25 Mar 2010, 3:04pm
Latest Forest News
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Biomass subsidies threaten Oregon wood plants’ supplies

By Amy Hsuan, The Oregonian, March 21, 2010, [here]

At Flakeboard’s Albany and Eugene plants, 188 workers make particleboard from the same sawdust and scrap that could one day be a major part of the nation’s energy supply.

Over the coming years, billions of dollars in federal subsidies aim to turn the leftovers of forests, including those in Oregon, into rich sources of renewable power.

But they could also put companies such as Flakeboard, the nation’s largest particleboard manufacturer based in South Carolina, out of business if their suppliers opt to sell into more lucrative energy markets.

“There’s already a lot of competition,” said David Leding, a Flakeboard plant manager in Albany. “And now all of a sudden, we have to compete with our federal government.”

As Congress moves to kickstart the biomass market — the burning of waste wood to generate electricity — its incentives and subsidies stand to make winners and losers out of players within the same industry. So far, its attempts have not been entirely successful, leading to unintended consequences.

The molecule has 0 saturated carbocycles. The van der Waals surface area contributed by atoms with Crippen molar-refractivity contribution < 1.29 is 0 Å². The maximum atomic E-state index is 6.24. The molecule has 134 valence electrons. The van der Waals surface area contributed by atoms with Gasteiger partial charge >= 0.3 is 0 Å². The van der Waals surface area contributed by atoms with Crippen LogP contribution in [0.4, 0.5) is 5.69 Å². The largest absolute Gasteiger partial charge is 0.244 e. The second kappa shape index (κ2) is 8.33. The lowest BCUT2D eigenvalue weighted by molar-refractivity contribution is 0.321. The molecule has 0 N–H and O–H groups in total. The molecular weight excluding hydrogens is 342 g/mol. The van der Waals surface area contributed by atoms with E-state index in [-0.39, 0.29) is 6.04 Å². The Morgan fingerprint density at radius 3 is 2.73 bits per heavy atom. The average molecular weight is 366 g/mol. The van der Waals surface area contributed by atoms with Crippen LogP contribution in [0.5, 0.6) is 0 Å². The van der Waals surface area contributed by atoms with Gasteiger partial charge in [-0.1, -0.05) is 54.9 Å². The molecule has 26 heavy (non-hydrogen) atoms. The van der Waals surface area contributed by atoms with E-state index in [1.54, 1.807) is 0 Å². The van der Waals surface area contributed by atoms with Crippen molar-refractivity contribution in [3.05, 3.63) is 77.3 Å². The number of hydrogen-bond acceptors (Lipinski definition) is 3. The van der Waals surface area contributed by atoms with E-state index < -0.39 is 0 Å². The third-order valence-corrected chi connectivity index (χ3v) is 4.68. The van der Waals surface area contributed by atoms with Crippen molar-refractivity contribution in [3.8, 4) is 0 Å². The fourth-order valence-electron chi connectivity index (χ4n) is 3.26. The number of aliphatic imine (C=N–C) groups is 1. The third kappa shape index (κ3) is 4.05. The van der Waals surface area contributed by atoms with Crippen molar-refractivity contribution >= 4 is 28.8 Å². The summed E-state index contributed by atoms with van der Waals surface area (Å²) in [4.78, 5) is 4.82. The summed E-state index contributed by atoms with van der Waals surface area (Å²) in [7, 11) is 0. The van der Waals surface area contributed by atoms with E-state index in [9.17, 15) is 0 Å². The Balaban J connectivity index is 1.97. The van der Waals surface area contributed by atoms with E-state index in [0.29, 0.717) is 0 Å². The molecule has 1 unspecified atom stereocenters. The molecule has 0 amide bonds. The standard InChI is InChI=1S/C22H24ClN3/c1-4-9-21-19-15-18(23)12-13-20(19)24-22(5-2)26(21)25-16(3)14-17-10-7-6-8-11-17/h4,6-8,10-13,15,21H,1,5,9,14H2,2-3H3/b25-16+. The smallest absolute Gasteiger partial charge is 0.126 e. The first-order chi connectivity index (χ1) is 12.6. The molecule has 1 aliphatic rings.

A now-expired tax credit for paper mills to use black liquor, a waste product of the pulping process, helped to send at least one Oregon manufacturer that didn’t qualify for the tax break into bankruptcy, claiming it could no longer compete on price. Another tax credit, reinstated last week, to boost the production of biodiesel caused an uproar among soap and cosmetic makers because it threatened their supply of animal fat.

Particleboard and wood products manufacturers fear the same, as the federal government seeks to open new fiber supplies to feed boilers with woody waste, considered carbon-neutral because the carbon emitted in burning the fiber will be offset by the carbon pulled from the atmosphere by growing trees. But it raises a fundamental question asked by many in the wood products industry.

“What is the future of wood?’” said Tom Julia, president of the Composite Panel Association, which represent 40 makers of particleboard, medium-density fiberboard and hardboard. “Do we use it to build things or burn it? We are on the cusp of a major public policy direction on the future use of wood, and we’ve got to get it right.” … [more]

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